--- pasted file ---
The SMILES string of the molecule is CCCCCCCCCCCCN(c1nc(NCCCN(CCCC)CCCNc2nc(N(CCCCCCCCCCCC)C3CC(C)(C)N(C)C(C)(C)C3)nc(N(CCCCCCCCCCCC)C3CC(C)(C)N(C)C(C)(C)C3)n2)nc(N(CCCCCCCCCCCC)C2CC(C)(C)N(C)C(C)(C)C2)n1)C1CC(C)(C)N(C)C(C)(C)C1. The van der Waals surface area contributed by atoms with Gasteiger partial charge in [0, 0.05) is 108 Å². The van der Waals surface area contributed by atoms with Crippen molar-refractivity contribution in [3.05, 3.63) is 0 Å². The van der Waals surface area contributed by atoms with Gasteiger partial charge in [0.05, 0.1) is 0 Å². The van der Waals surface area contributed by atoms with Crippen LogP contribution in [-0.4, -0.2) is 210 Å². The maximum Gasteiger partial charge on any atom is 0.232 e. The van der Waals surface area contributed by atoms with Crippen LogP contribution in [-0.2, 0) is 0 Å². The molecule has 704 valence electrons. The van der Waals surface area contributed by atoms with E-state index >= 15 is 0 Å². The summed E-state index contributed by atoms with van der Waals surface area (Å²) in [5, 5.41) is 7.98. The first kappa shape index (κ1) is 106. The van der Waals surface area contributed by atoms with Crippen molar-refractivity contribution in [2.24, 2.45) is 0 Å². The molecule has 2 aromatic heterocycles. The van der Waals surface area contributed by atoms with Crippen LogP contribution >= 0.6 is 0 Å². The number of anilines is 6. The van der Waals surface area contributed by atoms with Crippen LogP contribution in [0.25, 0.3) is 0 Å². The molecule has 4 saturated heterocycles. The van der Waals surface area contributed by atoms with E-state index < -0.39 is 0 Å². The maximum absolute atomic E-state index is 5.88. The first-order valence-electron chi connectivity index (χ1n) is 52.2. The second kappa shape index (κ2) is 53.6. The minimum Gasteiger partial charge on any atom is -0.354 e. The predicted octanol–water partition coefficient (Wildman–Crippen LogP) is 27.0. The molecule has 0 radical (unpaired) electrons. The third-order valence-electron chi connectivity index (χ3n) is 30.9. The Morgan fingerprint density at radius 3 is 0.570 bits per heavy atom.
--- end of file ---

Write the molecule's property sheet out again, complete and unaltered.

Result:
The SMILES string of the molecule is CCCCCCCCCCCCN(c1nc(NCCCN(CCCC)CCCNc2nc(N(CCCCCCCCCCCC)C3CC(C)(C)N(C)C(C)(C)C3)nc(N(CCCCCCCCCCCC)C3CC(C)(C)N(C)C(C)(C)C3)n2)nc(N(CCCCCCCCCCCC)C2CC(C)(C)N(C)C(C)(C)C2)n1)C1CC(C)(C)N(C)C(C)(C)C1. The van der Waals surface area contributed by atoms with Gasteiger partial charge in [0, 0.05) is 108 Å². The van der Waals surface area contributed by atoms with Crippen molar-refractivity contribution in [3.05, 3.63) is 0 Å². The van der Waals surface area contributed by atoms with Gasteiger partial charge in [0.05, 0.1) is 0 Å². The van der Waals surface area contributed by atoms with Crippen LogP contribution in [-0.4, -0.2) is 210 Å². The maximum Gasteiger partial charge on any atom is 0.232 e. The van der Waals surface area contributed by atoms with Crippen LogP contribution in [-0.2, 0) is 0 Å². The molecule has 704 valence electrons. The van der Waals surface area contributed by atoms with E-state index >= 15 is 0 Å². The summed E-state index contributed by atoms with van der Waals surface area (Å²) in [5, 5.41) is 7.98. The first kappa shape index (κ1) is 106. The van der Waals surface area contributed by atoms with Crippen molar-refractivity contribution in [2.24, 2.45) is 0 Å². The molecule has 2 aromatic heterocycles. The van der Waals surface area contributed by atoms with Crippen LogP contribution >= 0.6 is 0 Å². The number of anilines is 6. The van der Waals surface area contributed by atoms with Crippen LogP contribution in [0.25, 0.3) is 0 Å². The molecule has 4 saturated heterocycles. The van der Waals surface area contributed by atoms with E-state index < -0.39 is 0 Å². The maximum absolute atomic E-state index is 5.88. The first-order valence-electron chi connectivity index (χ1n) is 52.2. The second kappa shape index (κ2) is 53.6. The minimum Gasteiger partial charge on any atom is -0.354 e. The predicted octanol–water partition coefficient (Wildman–Crippen LogP) is 27.0. The molecule has 0 radical (unpaired) electrons. The third-order valence-electron chi connectivity index (χ3n) is 30.9. The Morgan fingerprint density at radius 3 is 0.570 bits per heavy atom.